COM1370, Summer 1998, Prof. Futrelle

The answers to most of the questions on the exam are in the book. So these notes point out where they are, plus offer some comments to clear up the most common problems that students had answering the questions.

1. At y=6, only two edges are active, the ones that meet at the top vertex. The data structures for edges is shown in Fig. 3-39 on pg. 121. Two data structures would be on the active list. Both would have Ye (end value) = 10. The first, or left edge would have X = 1 as the starting value and 1/m = 1/3. The right edge has X = 11 as its starting value and 1/m = -7/8 (a negative value). You were to show these as a linked list of two nodes.

2a. This was a bit of a messy problem. It's easy to get bogged down in details with problems like this, so it can be a good idea to do the calculations with a simpler representation. Thus, we could write the matrix as,

 c -s 0 s c 0 0 0 1

2b. When squared gives,

 c2 - s2 -2cs 0 2cs c2 - s2 0 0 0 1

The sine term is delta and the matrix element in the top center in the squared form works out to -2delta + delta3. To a good approximation we can ignore the second term compared to the first so the matrix element is approximately -2delta, indicating twice the angle of rotation. (If delta = 0.1, the first term is -0.2 and the second is 0.001, or 1/200-th the first term.) This argument can be carried through for the c- s2 matrix element also, though it's messier.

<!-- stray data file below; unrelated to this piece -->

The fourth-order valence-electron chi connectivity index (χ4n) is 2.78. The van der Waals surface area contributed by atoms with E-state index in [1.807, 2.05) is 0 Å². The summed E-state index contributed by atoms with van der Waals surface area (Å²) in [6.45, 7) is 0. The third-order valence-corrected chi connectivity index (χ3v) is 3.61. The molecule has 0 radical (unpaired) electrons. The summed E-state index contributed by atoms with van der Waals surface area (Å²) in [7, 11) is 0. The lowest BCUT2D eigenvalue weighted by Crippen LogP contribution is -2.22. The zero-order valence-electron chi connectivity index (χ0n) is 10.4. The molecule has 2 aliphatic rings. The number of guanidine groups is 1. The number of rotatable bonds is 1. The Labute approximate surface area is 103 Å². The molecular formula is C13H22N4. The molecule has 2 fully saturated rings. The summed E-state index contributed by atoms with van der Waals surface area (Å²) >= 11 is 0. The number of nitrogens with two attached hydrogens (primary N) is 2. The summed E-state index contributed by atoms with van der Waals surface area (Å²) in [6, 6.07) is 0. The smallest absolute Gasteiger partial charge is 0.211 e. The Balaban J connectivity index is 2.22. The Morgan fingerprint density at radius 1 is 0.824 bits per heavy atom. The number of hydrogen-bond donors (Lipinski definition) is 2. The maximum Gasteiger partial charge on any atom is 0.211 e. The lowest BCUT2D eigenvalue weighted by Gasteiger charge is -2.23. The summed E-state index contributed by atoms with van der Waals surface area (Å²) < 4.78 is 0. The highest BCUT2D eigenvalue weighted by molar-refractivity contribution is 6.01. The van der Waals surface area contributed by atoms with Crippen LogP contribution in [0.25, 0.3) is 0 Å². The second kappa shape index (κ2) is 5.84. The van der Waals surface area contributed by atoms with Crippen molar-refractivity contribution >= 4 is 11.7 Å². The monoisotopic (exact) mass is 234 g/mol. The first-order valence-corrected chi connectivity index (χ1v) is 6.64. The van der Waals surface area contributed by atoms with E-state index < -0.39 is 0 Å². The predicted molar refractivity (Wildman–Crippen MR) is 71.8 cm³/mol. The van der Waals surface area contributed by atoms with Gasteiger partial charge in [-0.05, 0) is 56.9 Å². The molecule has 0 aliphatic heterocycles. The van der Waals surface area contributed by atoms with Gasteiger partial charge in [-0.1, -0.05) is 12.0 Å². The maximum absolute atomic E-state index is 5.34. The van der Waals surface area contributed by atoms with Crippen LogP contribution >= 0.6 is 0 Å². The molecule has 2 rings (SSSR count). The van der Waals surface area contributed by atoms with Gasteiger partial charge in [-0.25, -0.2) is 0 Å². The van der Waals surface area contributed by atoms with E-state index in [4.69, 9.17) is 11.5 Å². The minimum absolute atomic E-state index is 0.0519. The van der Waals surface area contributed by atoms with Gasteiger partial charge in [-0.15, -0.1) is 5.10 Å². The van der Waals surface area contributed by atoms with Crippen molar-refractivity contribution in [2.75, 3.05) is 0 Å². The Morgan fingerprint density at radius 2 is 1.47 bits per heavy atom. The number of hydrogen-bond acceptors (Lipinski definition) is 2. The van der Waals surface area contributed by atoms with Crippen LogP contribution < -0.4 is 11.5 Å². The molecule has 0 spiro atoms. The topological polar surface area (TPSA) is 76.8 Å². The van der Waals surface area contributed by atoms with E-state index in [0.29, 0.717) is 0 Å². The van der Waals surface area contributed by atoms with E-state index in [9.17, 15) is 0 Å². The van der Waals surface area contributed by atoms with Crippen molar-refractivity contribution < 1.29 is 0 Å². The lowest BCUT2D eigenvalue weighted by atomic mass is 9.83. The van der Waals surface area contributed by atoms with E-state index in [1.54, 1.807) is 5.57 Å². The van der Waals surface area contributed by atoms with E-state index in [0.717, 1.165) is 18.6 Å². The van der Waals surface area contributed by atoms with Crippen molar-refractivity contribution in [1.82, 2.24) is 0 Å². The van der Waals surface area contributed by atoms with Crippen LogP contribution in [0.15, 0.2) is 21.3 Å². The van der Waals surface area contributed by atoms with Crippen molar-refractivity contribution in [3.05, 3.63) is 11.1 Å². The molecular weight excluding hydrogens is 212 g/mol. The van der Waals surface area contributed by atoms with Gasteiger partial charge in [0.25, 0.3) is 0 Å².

2c. The matrix for N simply has 2delta everywhere M has delta, so it closely matches M2.

3. The order is 7 4 3 1 2 5 6 8 9 10. Most people did fine with this. A few got the stack wrong -- at a given step, the element to remove from the stack is that last element that was inserted.

4. The standard way to rotate around a point is given in equation 5-32, pg. 193, and for our case is:

T(50,100) R(pi) T(-50,-100)

The first matrix on the right translates everything so that the tip is at the origin, then rotates everything around the origin by pi (= 180 degrees) and moves everything back with the inverse translation. After that, another translation matrix is applied (on the left) of the form T(-50,-40). In an animation, it would be best to flip the spaceship above the ground and only after that move it to its landing spot. That's why I asked you to rotate it around the tip first.

The form of the matrices is given on page 190 of the text, with cos(pi) = -1 and sin(pi) = 0.

5. Phong shading is discussed on pgs. 525-526. In it the surface normals are averaged to get the vertex normals, and then these are interpolated along the edges and finally along intermediate scan-line points. The major problem that most people had was that they didn't explain how the intensity is computed once the vector is obtained. The simplest form that involves the surface normal is eq. 14-4 on pg. 499. The more complex form, for specular reflection is given in eq. 14-5 on pg. 501. The diagram for the four vectors is Fig. 14-12, pg. 501.